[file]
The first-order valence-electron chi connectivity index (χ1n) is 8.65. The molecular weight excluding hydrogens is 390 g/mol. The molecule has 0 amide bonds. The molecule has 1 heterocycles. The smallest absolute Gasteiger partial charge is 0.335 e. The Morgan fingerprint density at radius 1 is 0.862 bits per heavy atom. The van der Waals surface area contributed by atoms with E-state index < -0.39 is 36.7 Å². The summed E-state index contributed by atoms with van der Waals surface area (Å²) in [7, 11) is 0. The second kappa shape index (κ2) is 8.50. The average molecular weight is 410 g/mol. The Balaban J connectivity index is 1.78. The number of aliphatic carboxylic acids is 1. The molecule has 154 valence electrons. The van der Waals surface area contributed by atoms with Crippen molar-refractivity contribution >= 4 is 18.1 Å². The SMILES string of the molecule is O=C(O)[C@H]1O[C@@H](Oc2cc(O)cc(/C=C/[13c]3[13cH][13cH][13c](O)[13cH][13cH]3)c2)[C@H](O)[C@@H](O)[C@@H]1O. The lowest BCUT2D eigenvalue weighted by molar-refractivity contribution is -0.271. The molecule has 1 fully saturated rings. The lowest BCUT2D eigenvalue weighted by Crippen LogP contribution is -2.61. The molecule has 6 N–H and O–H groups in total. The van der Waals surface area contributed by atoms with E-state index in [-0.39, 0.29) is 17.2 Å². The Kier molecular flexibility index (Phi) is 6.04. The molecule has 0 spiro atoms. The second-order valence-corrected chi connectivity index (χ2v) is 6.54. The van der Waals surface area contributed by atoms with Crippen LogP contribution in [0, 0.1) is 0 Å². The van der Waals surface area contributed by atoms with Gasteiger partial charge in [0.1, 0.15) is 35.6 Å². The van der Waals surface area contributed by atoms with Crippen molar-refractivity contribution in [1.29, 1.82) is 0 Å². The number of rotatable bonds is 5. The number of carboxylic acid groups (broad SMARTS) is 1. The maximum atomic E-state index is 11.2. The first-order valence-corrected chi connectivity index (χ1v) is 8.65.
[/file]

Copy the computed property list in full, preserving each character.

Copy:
The first-order valence-electron chi connectivity index (χ1n) is 8.65. The molecular weight excluding hydrogens is 390 g/mol. The molecule has 0 amide bonds. The molecule has 1 heterocycles. The smallest absolute Gasteiger partial charge is 0.335 e. The Morgan fingerprint density at radius 1 is 0.862 bits per heavy atom. The van der Waals surface area contributed by atoms with E-state index < -0.39 is 36.7 Å². The summed E-state index contributed by atoms with van der Waals surface area (Å²) in [7, 11) is 0. The second kappa shape index (κ2) is 8.50. The average molecular weight is 410 g/mol. The Balaban J connectivity index is 1.78. The number of aliphatic carboxylic acids is 1. The molecule has 154 valence electrons. The van der Waals surface area contributed by atoms with Crippen molar-refractivity contribution >= 4 is 18.1 Å². The SMILES string of the molecule is O=C(O)[C@H]1O[C@@H](Oc2cc(O)cc(/C=C/[13c]3[13cH][13cH][13c](O)[13cH][13cH]3)c2)[C@H](O)[C@@H](O)[C@@H]1O. The lowest BCUT2D eigenvalue weighted by molar-refractivity contribution is -0.271. The molecule has 1 fully saturated rings. The lowest BCUT2D eigenvalue weighted by Crippen LogP contribution is -2.61. The molecule has 6 N–H and O–H groups in total. The van der Waals surface area contributed by atoms with E-state index in [-0.39, 0.29) is 17.2 Å². The Kier molecular flexibility index (Phi) is 6.04. The molecule has 0 spiro atoms. The second-order valence-corrected chi connectivity index (χ2v) is 6.54. The van der Waals surface area contributed by atoms with Crippen LogP contribution in [0, 0.1) is 0 Å². The van der Waals surface area contributed by atoms with Gasteiger partial charge in [0.1, 0.15) is 35.6 Å². The van der Waals surface area contributed by atoms with Crippen molar-refractivity contribution in [1.29, 1.82) is 0 Å². The number of rotatable bonds is 5. The number of carboxylic acid groups (broad SMARTS) is 1. The maximum atomic E-state index is 11.2. The first-order valence-corrected chi connectivity index (χ1v) is 8.65.